Alumni

 
Zach Branson

Zach Branson

Statistics (PhD '19)

My work focuses on developing new methods for designing and analyzing experiments and observational studies. I've worked on applications in education, engineering, health, and text analysis. I'm always interested in working with other researchers and practitioners who want to make causal inferences in the face of complex experimental and quasi-experimental settings.

Luis Campos

Luis F Campos

Statistics (PhD '19)

I'm interested in understanding the principles that lead to successful model building and developing tools to guide practitioners to this end. These methodological developments and applied work have always been guided by collaborations with wonderful researchers in public health, education, political science and astrophysics.

Aaron R. Kaufman

Aaron R Kaufman

Government (PhD '19)

I work on applying machine learning, especially text, and causal inference, especially in experimental design, to American political behavior and institutions.

Reagan Rose

Reagan Mozer

Statistics (PhD '19)

My research focuses on the development and application of methods for causal inference with complex data, including text data, randomized experiments complicated by issues such as non-compliance, and observational studies. I find myself constantly drawn to applied statistics problems in a variety of fields, but areas of particular interest include public health and computational social science.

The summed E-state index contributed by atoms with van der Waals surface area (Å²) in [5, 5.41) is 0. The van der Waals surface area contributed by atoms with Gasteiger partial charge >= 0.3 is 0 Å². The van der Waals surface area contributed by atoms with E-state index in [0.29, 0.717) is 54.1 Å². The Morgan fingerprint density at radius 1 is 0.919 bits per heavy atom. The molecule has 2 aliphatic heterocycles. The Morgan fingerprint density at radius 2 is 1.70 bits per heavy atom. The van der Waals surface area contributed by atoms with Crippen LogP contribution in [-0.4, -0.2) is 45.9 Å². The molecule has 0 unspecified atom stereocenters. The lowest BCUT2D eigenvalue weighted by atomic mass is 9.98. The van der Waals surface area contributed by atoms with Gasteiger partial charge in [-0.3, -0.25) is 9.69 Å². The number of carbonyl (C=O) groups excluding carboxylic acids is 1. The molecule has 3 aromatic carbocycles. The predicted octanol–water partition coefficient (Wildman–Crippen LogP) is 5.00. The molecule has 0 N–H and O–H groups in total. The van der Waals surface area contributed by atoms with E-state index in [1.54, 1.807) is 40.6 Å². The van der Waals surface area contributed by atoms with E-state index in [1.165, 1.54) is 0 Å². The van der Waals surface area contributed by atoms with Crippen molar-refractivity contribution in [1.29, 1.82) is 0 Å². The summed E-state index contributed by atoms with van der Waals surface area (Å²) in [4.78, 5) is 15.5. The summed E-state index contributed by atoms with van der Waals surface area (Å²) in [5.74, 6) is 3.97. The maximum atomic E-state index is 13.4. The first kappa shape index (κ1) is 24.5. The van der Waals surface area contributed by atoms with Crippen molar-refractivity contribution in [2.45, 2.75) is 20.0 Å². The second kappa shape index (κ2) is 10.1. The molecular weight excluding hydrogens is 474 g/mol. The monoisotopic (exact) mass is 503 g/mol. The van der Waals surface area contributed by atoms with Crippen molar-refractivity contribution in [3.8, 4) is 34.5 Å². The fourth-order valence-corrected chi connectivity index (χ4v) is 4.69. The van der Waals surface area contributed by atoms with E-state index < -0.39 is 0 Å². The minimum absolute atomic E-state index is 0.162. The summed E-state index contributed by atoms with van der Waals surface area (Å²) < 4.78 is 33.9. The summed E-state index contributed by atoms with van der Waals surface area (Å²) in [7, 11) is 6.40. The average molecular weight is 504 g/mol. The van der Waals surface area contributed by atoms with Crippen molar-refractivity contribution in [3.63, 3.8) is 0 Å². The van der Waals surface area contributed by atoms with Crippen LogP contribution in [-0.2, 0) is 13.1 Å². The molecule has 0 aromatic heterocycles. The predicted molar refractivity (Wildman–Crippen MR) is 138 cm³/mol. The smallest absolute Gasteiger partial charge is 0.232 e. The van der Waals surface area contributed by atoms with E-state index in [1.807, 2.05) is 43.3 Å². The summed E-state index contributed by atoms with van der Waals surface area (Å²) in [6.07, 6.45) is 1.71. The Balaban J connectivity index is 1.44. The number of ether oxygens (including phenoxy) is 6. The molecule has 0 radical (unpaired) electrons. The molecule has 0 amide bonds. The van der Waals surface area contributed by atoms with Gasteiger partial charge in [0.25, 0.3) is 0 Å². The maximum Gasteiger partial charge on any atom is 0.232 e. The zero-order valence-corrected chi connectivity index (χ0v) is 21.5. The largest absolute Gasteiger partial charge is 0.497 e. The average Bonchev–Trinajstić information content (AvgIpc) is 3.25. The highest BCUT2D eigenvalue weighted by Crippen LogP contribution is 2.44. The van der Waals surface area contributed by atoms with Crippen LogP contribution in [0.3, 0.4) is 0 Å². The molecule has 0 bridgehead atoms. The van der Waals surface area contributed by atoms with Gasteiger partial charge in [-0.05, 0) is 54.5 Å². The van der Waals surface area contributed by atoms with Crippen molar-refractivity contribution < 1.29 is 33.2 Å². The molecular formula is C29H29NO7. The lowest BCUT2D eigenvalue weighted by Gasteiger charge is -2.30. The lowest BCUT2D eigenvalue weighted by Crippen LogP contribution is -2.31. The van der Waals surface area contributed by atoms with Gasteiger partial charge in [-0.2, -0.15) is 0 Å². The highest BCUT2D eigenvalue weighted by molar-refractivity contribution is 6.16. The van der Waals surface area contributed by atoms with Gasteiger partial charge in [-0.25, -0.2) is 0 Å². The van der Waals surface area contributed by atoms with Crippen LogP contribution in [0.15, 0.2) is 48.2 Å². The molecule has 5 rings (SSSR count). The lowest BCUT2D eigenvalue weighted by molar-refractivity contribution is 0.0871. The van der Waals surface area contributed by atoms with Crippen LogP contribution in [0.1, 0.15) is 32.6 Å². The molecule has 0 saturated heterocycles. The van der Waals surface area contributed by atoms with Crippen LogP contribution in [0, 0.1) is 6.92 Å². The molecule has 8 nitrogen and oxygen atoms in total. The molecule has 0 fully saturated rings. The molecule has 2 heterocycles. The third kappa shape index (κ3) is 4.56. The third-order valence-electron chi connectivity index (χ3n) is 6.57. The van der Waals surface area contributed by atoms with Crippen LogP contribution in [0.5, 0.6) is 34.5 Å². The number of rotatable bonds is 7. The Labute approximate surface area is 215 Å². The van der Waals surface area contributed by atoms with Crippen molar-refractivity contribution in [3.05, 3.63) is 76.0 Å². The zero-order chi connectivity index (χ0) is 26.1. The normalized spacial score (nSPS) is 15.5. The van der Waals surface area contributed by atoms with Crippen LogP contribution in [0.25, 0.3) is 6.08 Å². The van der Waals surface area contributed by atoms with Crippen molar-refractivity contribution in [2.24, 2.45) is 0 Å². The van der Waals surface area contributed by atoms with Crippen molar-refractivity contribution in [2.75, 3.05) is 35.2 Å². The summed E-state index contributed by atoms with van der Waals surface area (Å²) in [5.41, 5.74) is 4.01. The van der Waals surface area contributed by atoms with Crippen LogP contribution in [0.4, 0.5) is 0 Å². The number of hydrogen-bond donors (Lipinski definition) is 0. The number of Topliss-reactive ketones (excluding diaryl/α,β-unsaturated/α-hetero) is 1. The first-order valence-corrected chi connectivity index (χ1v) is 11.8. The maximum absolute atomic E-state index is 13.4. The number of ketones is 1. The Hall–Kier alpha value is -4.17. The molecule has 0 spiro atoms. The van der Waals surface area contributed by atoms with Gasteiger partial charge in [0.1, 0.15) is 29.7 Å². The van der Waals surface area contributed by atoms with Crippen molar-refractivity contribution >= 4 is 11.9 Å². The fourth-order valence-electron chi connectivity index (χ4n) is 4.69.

Maxime Rischard

Maxime Rischard

Statistics (PhD '19)

My research applies geostatistical methods to causal inference questions, such as the geographic regression discontinuity design (GeoRDD). More broadly, I’m interested in pushing spatial and spatiotemporal methods to new scientific questions and applications.

Lily An

Lily S An

Education (Master’s ‘18, Education Policy & Management)
 
My areas of interest include educational measurement, program evaluation, and high stakes evaluation. I care about improving communication around teacher and parent interpretations of evaluations or test scores and better understanding their uses.
Lo-Hua Yuan

Lo-Hua Yuan

Statistics (PhD '18)

I enjoy learning about causal inference methods and am especially interested in developing methodology for observational studies, understanding the legitimacy of using machine learning methods to make causal claims, and assessing treatment effect heterogeneity --- in randomized experiments as well as across subgroups defined by post-randomization behavior. Favorite application areas include education, public health, and social public policy.